Why she loves attachment parenting
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Kourtney Kardashian and Travis Barker’s baby has arrived − which means people will likely start buzzing about attachment parenting again.
Kardashian, 44, has been a longtime proponent of attachment parenting, which she’s said she’s done in the past. She shares three children with ex Scott Disik, 40: Mason, 13; Penelope, 11; and Reign, 8.
“That’s what I did for my last two kids, we didn’t leave the house for the first 40 days,” she told Vogue in an October interview. “After, you’re super-connected and I love that.”
In 2014, Kardashian told Redbook the parenting style “came naturally” and she “didn’t plan it.”
“When I had Mason, I just felt really attached to him and wanted to bring him everywhere,” she said. “He ended up sleeping with me, and I breastfed for 14 months.” (Not all attachment parents practice bed-sharing or co-sleeping; It’s important to note The American Academy of Pediatrics advises against sharing a bed with an infant, citing an increased risk of sudden infant death syndrome, or SIDS.)
What is attachment parenting?
Attachment parenting emphasizes physical closeness between a parent and a child, as well as the parent’s responsiveness to a child’s cries or discomfort. The goal is to the make the child feel secure and confident in their connection to the parent.
Attachment parenting developed as a result of attachment theory, which posits that people who don’t experience secure attachment early in life struggle to have healthy relationships later in life.
“Attachment is where the child uses the primary caregiver as a secure base from which to explore and, when necessary, as a haven of safety and a source of comfort,” explains a 2004 study on attachment parenting.
Many attachment parents also practice baby-wearing and breastfeeding in order to foster closeness.
Attachment parents might also practice positive discipline, using praise and rewards for good behavior and loss of privileges for poor behavior.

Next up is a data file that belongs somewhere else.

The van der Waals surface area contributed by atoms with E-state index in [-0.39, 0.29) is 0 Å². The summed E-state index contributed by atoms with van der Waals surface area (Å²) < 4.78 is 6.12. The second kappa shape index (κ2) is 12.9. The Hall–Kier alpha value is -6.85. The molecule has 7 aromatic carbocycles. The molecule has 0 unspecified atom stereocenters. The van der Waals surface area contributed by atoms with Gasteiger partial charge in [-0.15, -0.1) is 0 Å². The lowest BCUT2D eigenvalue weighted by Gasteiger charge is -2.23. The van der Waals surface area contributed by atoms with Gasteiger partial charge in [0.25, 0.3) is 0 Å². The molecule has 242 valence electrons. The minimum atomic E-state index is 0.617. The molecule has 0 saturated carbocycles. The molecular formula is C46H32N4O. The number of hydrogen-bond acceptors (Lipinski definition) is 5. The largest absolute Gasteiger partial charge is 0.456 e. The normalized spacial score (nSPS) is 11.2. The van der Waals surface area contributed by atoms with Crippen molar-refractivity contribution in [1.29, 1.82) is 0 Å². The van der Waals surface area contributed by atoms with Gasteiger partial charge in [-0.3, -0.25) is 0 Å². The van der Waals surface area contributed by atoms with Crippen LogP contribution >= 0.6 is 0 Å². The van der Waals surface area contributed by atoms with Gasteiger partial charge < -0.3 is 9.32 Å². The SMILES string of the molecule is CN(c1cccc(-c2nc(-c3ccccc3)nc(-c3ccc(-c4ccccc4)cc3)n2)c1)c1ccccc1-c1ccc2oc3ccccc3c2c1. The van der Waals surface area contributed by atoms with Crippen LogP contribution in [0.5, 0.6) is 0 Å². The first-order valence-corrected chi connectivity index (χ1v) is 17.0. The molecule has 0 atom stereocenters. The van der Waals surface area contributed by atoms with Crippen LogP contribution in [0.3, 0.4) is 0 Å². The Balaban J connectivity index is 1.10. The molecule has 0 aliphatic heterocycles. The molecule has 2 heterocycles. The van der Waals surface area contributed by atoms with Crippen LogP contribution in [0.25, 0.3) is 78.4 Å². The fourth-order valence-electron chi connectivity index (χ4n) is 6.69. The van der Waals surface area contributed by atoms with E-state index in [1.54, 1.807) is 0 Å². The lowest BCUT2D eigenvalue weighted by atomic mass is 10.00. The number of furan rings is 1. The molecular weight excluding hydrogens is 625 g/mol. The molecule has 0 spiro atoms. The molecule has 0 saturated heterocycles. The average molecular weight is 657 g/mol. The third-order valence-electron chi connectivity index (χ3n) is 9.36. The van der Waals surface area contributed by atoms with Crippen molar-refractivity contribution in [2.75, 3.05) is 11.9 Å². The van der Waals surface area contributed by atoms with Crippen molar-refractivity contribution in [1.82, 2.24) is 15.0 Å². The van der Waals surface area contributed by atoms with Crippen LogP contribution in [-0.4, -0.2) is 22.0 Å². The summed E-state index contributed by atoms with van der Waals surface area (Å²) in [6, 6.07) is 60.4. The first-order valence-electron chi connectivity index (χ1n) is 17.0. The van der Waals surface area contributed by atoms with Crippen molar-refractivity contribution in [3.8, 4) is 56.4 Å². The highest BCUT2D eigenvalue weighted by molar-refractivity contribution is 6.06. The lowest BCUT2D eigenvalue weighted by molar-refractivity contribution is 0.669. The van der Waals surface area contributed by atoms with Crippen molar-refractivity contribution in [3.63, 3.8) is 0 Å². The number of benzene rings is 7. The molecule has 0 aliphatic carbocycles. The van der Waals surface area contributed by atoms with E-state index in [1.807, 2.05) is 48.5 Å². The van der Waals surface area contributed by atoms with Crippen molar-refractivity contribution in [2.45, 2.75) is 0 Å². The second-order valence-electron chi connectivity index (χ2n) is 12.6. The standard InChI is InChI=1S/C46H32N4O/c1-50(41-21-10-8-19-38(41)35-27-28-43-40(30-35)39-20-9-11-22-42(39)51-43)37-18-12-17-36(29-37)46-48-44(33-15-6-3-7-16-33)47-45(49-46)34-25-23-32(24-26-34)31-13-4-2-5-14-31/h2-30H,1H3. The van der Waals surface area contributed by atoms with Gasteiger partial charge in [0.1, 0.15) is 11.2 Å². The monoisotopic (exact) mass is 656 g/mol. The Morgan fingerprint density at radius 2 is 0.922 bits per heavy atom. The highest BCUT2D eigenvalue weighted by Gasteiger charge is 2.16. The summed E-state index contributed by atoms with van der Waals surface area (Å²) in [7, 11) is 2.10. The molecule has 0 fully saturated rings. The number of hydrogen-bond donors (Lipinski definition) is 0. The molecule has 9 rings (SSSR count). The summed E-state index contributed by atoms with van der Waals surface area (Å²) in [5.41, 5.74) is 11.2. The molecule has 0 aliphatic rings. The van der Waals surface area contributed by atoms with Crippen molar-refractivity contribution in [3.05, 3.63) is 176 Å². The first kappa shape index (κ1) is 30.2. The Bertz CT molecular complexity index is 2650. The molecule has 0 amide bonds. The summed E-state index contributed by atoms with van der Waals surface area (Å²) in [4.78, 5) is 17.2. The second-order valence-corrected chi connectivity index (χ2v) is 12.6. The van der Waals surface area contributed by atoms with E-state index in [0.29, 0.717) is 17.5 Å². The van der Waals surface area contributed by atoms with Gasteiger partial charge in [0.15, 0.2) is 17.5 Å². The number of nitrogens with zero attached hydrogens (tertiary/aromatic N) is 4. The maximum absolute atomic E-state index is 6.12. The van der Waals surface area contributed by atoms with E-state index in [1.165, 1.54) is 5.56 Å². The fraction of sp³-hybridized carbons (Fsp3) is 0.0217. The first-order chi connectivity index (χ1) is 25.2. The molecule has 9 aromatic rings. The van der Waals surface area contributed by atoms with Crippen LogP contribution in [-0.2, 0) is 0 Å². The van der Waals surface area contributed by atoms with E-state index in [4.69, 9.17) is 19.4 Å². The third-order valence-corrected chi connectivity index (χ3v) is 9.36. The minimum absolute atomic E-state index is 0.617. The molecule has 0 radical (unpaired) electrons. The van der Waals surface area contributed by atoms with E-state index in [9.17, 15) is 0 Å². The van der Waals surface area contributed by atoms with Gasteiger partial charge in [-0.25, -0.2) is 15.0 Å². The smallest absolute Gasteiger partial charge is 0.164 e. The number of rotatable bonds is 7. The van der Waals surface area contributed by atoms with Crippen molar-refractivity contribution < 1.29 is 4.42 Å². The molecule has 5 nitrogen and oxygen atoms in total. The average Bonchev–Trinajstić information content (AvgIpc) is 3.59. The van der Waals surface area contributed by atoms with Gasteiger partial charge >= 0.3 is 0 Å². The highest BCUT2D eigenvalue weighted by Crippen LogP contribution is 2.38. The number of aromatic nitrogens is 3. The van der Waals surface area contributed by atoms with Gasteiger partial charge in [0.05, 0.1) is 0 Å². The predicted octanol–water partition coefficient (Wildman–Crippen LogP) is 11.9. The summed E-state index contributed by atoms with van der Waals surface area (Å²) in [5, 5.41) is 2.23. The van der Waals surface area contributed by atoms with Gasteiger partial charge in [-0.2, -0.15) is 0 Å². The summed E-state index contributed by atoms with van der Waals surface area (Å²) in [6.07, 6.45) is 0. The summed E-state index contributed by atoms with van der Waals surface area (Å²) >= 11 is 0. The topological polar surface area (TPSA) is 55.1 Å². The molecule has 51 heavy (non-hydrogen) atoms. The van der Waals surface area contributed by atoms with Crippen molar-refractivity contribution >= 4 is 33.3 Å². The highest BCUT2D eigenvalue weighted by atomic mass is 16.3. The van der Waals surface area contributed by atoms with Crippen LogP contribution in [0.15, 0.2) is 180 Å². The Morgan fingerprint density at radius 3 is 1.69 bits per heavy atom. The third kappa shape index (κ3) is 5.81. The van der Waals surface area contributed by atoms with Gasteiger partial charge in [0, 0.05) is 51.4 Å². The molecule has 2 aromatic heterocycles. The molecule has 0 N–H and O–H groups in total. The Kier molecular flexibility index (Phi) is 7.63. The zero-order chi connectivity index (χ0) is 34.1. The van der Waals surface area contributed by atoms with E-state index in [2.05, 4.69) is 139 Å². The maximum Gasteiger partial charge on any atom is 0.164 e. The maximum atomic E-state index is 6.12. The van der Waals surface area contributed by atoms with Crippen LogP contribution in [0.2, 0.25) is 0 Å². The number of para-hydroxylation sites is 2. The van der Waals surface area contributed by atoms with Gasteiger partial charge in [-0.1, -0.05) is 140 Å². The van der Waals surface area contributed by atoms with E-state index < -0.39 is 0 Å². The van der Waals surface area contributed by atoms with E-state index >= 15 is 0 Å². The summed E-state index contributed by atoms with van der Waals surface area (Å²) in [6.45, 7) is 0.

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What are some other types of parenting?
Attachment isn’t the only parenting style. Other types of parents include lawnmower, helicopter and elephant.
Lawnmower parents earn their name for “mowing down” an easier path for their child, removing all obstacles that may cause discomfort.
Helicopter parents tend to hover, and this can continue through college. Child-development researchers Foster Cline and Jim Fay coined the term “helicopter parent” in 1990 for parents who may be over-involved and always assessing risk, thus preventing children from developing that skill.
Elephant parents, meanwhile, exercise encouragement, regardless of their child’s academic or athletic success. They also value emotional security and connection and strive not to raise their voices with their children.
Perhaps the opposite of all the above are free-range parents. They value giving their children independence. Free-range parents may allow their kids to walk to school or a nearby playground alone to promote self-reliance. But it’s not been without controversy as others have seen it as dangerous.
What type of parent are you?Lawnmower? Helicopter? Attachment? Tiger? Free-range?
Contributing: Sonja Haller, Amanda Oglesby, USA TODAY
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